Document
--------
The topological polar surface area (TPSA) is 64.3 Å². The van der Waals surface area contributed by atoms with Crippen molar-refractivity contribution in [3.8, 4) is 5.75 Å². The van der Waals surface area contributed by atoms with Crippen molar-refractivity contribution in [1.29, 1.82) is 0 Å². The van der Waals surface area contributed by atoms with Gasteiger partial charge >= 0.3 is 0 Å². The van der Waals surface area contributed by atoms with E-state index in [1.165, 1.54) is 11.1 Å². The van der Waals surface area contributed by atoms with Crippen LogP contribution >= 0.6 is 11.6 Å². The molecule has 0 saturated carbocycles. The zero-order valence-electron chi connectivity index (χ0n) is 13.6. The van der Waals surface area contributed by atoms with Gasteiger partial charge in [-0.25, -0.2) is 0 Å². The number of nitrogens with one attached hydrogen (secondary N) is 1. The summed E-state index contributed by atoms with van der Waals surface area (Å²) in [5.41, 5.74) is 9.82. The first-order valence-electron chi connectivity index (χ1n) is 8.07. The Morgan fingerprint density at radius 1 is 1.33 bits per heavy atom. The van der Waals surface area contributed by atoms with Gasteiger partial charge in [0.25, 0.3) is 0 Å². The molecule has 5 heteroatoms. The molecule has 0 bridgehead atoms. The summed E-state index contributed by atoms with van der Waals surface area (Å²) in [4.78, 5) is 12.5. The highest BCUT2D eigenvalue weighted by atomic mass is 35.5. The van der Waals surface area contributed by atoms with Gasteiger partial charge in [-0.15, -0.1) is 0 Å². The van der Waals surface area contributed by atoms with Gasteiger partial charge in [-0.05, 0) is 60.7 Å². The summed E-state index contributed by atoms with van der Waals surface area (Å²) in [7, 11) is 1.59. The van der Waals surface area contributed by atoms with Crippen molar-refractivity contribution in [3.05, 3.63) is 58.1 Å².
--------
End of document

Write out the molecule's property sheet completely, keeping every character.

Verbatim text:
The topological polar surface area (TPSA) is 64.3 Å². The van der Waals surface area contributed by atoms with Crippen molar-refractivity contribution in [3.8, 4) is 5.75 Å². The van der Waals surface area contributed by atoms with Crippen molar-refractivity contribution in [1.29, 1.82) is 0 Å². The van der Waals surface area contributed by atoms with Gasteiger partial charge >= 0.3 is 0 Å². The van der Waals surface area contributed by atoms with E-state index in [1.165, 1.54) is 11.1 Å². The van der Waals surface area contributed by atoms with Crippen LogP contribution >= 0.6 is 11.6 Å². The molecule has 0 saturated carbocycles. The zero-order valence-electron chi connectivity index (χ0n) is 13.6. The van der Waals surface area contributed by atoms with Gasteiger partial charge in [-0.25, -0.2) is 0 Å². The number of nitrogens with one attached hydrogen (secondary N) is 1. The summed E-state index contributed by atoms with van der Waals surface area (Å²) in [5.41, 5.74) is 9.82. The first-order valence-electron chi connectivity index (χ1n) is 8.07. The Morgan fingerprint density at radius 1 is 1.33 bits per heavy atom. The van der Waals surface area contributed by atoms with Gasteiger partial charge in [0.25, 0.3) is 0 Å². The molecule has 5 heteroatoms. The molecule has 0 bridgehead atoms. The summed E-state index contributed by atoms with van der Waals surface area (Å²) in [4.78, 5) is 12.5. The highest BCUT2D eigenvalue weighted by atomic mass is 35.5. The van der Waals surface area contributed by atoms with Gasteiger partial charge in [-0.15, -0.1) is 0 Å². The van der Waals surface area contributed by atoms with Gasteiger partial charge in [-0.05, 0) is 60.7 Å². The summed E-state index contributed by atoms with van der Waals surface area (Å²) in [7, 11) is 1.59. The van der Waals surface area contributed by atoms with Crippen molar-refractivity contribution in [3.05, 3.63) is 58.1 Å².